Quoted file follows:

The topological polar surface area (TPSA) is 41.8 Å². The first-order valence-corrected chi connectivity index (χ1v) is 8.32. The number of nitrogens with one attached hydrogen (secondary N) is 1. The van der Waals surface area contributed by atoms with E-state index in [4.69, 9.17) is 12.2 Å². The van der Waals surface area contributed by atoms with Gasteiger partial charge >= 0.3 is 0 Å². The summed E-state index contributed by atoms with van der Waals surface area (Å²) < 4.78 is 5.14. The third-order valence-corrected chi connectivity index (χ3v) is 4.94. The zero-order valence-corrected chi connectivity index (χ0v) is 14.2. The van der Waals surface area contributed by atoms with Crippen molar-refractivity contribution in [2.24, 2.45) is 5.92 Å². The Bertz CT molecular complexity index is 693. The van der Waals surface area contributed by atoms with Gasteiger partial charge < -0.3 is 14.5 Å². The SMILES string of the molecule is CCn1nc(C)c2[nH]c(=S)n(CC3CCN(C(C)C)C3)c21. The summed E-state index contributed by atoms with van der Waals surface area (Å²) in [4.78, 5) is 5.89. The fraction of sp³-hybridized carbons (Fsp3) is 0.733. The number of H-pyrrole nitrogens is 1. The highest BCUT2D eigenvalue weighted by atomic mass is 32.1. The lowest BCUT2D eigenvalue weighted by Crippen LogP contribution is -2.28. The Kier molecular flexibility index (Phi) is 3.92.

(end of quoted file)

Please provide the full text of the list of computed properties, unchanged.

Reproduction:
The topological polar surface area (TPSA) is 41.8 Å². The first-order valence-corrected chi connectivity index (χ1v) is 8.32. The number of nitrogens with one attached hydrogen (secondary N) is 1. The van der Waals surface area contributed by atoms with E-state index in [4.69, 9.17) is 12.2 Å². The van der Waals surface area contributed by atoms with Gasteiger partial charge >= 0.3 is 0 Å². The summed E-state index contributed by atoms with van der Waals surface area (Å²) < 4.78 is 5.14. The third-order valence-corrected chi connectivity index (χ3v) is 4.94. The zero-order valence-corrected chi connectivity index (χ0v) is 14.2. The van der Waals surface area contributed by atoms with Crippen molar-refractivity contribution in [2.24, 2.45) is 5.92 Å². The Bertz CT molecular complexity index is 693. The van der Waals surface area contributed by atoms with Gasteiger partial charge < -0.3 is 14.5 Å². The SMILES string of the molecule is CCn1nc(C)c2[nH]c(=S)n(CC3CCN(C(C)C)C3)c21. The summed E-state index contributed by atoms with van der Waals surface area (Å²) in [4.78, 5) is 5.89. The fraction of sp³-hybridized carbons (Fsp3) is 0.733. The number of H-pyrrole nitrogens is 1. The highest BCUT2D eigenvalue weighted by atomic mass is 32.1. The lowest BCUT2D eigenvalue weighted by Crippen LogP contribution is -2.28. The Kier molecular flexibility index (Phi) is 3.92.